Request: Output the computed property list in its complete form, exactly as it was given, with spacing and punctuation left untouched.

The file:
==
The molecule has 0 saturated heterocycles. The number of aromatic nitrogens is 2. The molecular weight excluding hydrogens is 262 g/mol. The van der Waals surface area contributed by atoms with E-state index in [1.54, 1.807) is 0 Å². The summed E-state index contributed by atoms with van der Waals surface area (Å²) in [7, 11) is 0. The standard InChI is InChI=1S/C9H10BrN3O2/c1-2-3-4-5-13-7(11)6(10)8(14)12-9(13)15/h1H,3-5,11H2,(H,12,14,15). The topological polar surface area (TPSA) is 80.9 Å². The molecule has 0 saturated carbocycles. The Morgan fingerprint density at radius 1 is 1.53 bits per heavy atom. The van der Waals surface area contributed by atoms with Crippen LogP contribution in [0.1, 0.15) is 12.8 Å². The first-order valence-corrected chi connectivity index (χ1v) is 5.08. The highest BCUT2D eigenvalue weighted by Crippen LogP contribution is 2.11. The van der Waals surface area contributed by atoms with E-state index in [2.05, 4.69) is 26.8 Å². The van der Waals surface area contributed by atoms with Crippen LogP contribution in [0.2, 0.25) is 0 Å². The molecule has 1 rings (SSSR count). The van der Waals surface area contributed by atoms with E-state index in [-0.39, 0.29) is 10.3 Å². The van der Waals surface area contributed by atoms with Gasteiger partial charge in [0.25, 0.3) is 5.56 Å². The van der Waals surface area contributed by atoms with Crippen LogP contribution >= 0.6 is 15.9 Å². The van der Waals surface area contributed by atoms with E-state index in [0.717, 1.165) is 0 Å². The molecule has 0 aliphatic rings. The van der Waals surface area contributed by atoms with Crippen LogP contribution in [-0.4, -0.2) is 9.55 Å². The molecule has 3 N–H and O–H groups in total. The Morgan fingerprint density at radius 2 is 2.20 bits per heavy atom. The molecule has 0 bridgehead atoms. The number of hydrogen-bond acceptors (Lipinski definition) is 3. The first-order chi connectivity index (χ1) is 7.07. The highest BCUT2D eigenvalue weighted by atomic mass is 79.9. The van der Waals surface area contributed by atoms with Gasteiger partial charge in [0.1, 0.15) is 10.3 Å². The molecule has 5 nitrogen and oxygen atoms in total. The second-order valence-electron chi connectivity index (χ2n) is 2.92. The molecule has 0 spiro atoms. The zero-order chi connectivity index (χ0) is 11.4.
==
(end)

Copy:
The molecule has 0 saturated heterocycles. The number of aromatic nitrogens is 2. The molecular weight excluding hydrogens is 262 g/mol. The van der Waals surface area contributed by atoms with E-state index in [1.54, 1.807) is 0 Å². The summed E-state index contributed by atoms with van der Waals surface area (Å²) in [7, 11) is 0. The standard InChI is InChI=1S/C9H10BrN3O2/c1-2-3-4-5-13-7(11)6(10)8(14)12-9(13)15/h1H,3-5,11H2,(H,12,14,15). The topological polar surface area (TPSA) is 80.9 Å². The molecule has 0 saturated carbocycles. The Morgan fingerprint density at radius 1 is 1.53 bits per heavy atom. The van der Waals surface area contributed by atoms with Crippen LogP contribution in [0.1, 0.15) is 12.8 Å². The first-order valence-corrected chi connectivity index (χ1v) is 5.08. The highest BCUT2D eigenvalue weighted by Crippen LogP contribution is 2.11. The van der Waals surface area contributed by atoms with E-state index in [2.05, 4.69) is 26.8 Å². The van der Waals surface area contributed by atoms with Crippen LogP contribution in [0.2, 0.25) is 0 Å². The molecule has 1 rings (SSSR count). The van der Waals surface area contributed by atoms with E-state index in [-0.39, 0.29) is 10.3 Å². The van der Waals surface area contributed by atoms with Gasteiger partial charge in [0.25, 0.3) is 5.56 Å². The van der Waals surface area contributed by atoms with Crippen LogP contribution >= 0.6 is 15.9 Å². The van der Waals surface area contributed by atoms with E-state index in [0.717, 1.165) is 0 Å². The molecule has 0 aliphatic rings. The van der Waals surface area contributed by atoms with Crippen LogP contribution in [-0.4, -0.2) is 9.55 Å². The molecule has 3 N–H and O–H groups in total. The Morgan fingerprint density at radius 2 is 2.20 bits per heavy atom. The molecule has 0 bridgehead atoms. The number of hydrogen-bond acceptors (Lipinski definition) is 3. The first-order chi connectivity index (χ1) is 7.07. The highest BCUT2D eigenvalue weighted by atomic mass is 79.9. The van der Waals surface area contributed by atoms with Gasteiger partial charge in [0.1, 0.15) is 10.3 Å². The molecule has 5 nitrogen and oxygen atoms in total. The second-order valence-electron chi connectivity index (χ2n) is 2.92. The molecule has 0 spiro atoms. The zero-order chi connectivity index (χ0) is 11.4.